International studio — 31.1907

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Leon Frederic, Belgian Painter

A BELGIAN PAINTER: LEON
FREDERIC. BY FERNAND
KHNOPFF.

“The work of Leon Frederic asserts itself with
force ; it is at once homogeneous and varied ; it
springs from a supreme conscientiousness. The
sacred rhythms of labour endow it with the re-
ligious significance of a sort of perpetual pantheist
festival, magnifying the two forces—God and his
creatures—in relation to Earth. Thence his work
takes the fulness and the unity of those productions
wherein one recognises the hand of a great artist.
And although he may not have created a concrete
type of art, after the manner of a Millet or a
Meunier, his lucid spirit of observation has enabled
him to realise in their general truth and their essen-
tial physiognomical particularities the Walloon
and the soil he inhabits.”
Thus it is that M. Camille Lemon-
nier, in his fine literary and critical
work, “ The Belgian School of
Painting : 1830-1895,” sums up his
appreciation of the works of the
Brussels painter.
Leon Frederic was born in
Brussels on the 26th of August,
1856. His father, a jeweller by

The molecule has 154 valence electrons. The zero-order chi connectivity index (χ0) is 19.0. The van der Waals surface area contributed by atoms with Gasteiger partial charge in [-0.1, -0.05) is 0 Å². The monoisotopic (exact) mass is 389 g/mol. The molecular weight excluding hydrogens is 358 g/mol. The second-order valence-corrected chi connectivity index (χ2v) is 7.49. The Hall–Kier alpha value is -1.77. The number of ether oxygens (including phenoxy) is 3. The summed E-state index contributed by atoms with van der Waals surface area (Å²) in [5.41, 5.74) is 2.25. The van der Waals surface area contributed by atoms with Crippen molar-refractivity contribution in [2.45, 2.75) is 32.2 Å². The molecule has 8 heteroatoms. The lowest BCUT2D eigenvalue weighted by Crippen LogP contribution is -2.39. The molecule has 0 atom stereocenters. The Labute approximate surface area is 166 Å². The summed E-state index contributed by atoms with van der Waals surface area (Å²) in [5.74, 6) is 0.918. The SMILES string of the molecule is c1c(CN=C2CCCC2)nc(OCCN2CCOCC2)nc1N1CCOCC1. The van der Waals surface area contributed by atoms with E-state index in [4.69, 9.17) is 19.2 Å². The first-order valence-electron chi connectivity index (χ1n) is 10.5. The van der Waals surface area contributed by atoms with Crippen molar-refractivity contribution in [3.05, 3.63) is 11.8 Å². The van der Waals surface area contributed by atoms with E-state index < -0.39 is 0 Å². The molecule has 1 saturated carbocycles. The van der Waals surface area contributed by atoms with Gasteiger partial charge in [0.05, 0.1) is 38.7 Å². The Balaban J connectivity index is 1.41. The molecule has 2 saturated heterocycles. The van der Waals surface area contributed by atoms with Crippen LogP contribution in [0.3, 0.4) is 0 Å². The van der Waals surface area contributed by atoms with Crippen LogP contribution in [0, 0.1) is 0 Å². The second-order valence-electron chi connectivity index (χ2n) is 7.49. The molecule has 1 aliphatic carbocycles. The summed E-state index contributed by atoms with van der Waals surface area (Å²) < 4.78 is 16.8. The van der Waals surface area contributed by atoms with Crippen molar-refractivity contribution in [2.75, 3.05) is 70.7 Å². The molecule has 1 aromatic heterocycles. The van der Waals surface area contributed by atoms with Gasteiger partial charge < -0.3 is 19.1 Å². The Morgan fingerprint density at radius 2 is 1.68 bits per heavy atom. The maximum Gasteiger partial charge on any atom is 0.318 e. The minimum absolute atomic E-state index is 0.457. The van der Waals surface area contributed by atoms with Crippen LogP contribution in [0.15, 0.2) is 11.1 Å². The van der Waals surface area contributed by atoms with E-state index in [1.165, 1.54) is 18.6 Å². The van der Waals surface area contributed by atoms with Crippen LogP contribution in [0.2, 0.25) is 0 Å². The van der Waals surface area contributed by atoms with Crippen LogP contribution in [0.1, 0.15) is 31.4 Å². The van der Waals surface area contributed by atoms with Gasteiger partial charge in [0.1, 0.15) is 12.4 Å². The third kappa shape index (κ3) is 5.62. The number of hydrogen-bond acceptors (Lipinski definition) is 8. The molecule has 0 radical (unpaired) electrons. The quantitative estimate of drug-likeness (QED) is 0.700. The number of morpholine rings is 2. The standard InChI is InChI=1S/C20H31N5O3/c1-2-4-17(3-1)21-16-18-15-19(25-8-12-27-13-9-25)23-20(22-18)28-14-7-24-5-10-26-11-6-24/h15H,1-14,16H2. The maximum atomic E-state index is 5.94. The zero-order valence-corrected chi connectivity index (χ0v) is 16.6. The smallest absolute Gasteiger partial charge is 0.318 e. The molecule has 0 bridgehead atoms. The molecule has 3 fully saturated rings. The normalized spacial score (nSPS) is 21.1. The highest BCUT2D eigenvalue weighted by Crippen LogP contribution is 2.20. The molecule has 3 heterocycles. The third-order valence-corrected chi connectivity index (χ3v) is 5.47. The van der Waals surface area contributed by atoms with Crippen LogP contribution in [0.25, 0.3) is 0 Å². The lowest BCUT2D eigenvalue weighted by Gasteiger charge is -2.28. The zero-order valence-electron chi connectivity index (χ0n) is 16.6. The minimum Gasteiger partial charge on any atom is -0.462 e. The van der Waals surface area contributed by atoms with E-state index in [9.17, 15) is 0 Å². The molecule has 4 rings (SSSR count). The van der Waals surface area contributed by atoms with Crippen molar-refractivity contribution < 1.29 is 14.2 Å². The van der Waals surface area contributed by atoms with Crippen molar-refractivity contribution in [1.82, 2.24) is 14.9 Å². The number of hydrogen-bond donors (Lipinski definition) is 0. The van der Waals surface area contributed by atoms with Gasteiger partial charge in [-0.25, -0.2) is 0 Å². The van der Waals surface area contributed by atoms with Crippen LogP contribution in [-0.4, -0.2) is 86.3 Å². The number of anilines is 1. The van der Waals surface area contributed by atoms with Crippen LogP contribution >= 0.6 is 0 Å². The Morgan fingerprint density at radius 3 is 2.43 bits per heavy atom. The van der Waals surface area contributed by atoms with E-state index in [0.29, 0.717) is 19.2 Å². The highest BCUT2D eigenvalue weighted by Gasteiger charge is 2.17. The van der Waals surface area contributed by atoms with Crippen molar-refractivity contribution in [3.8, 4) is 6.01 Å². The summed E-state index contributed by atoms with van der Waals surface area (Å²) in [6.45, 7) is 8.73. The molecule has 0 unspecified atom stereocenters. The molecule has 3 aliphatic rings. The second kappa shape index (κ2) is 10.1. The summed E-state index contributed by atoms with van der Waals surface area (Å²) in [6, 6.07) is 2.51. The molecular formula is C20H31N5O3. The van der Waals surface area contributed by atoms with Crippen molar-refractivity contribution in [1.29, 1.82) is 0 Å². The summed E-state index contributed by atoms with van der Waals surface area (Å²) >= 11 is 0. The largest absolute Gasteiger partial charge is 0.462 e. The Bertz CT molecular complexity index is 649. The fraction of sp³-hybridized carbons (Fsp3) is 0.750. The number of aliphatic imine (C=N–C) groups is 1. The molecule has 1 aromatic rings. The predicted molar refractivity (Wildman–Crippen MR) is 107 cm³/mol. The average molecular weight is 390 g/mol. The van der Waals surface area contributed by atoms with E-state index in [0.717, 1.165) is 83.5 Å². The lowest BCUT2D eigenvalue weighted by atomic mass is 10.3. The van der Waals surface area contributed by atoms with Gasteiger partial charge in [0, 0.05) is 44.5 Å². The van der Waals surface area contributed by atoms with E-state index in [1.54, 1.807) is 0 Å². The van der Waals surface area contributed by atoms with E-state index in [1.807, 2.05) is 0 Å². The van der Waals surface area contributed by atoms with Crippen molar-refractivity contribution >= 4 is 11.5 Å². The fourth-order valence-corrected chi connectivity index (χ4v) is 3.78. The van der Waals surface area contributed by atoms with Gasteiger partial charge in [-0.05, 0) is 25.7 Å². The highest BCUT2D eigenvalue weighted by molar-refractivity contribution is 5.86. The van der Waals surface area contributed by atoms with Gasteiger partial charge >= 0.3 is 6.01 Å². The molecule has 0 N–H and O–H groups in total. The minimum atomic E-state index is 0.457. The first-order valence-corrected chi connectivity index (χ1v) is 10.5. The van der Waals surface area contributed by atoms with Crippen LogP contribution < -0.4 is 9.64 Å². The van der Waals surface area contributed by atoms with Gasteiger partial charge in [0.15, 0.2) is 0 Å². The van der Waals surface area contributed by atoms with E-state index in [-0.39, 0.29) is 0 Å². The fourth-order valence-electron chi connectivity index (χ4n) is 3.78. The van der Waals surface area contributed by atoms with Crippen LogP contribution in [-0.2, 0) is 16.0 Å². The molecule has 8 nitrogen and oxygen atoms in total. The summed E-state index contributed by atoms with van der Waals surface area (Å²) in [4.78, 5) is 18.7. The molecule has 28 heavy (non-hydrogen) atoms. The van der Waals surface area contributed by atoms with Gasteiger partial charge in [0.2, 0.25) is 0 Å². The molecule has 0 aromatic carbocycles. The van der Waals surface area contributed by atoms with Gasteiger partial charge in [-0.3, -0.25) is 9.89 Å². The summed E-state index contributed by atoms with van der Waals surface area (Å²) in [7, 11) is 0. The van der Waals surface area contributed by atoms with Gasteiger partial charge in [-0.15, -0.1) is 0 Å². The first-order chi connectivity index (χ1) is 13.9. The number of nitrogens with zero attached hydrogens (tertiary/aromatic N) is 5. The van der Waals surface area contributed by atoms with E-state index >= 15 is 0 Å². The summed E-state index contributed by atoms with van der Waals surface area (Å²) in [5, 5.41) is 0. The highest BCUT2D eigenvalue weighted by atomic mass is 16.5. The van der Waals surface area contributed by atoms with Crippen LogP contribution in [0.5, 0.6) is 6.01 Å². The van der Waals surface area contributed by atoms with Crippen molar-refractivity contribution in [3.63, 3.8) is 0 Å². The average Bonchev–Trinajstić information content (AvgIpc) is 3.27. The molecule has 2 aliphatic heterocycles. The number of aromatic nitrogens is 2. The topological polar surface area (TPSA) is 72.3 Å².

trade, lived in the Rue de la Made-
leine, in the centre of the town, his
house being so small that it would
not comfortably hold his numerous
family, consisting of five children,
four of them boys. His business
had improved rapidly ; consequently
it was necessary, little by little, to
devote almost the whole place to
the purposes of the workshop—
which was, in fact, what the whole
house eventually became. The
household was thus called upon to
sacrifice its comforts and its plea-
sures, and the children had to be
sent away—some to boarding-school,
and others to stay with relatives
in the country.
Little Leon, when less than six
years old, was first sent to Uccle,
a village in the neighbourhood of
Brussels, and then to Melle, near
Ghent, where he was taught at
the Institut des Josephites, remain-
ing a pupil at that institution till
he had reached the age of fifteen.

The visits of his parents were necessarily few and
brief. The child soon began to suffer keenly
from his loneliness, and his character became
strongly concentrated. He grew timorous and
silent, and remained indifferent to the attractions
of the life of his fellows. Meanwhile, recalling
his early years spent in the country, he felt
growing within him a profound admiration of
Nature, as revealed to him on all sides.
“ At last” (writes M. Du Jardin, in his important
■ work on Flemish Art) “the lad reached his fifteenth
year. The father, like all business men a positive
type of person, then began to think of a career for
his son. The boy has already shown some inclina-
tion towards art. Good. Nothing could be better !
He should become a painter-decorator. At once he
made him a pupil-apprentice of Charles Albert, a
Brussels decorator, well known at the time. But


XXXI. No. 123.—May, 1907.

“la pensee qui s’eveille”

BY LEON FREDERIC
171
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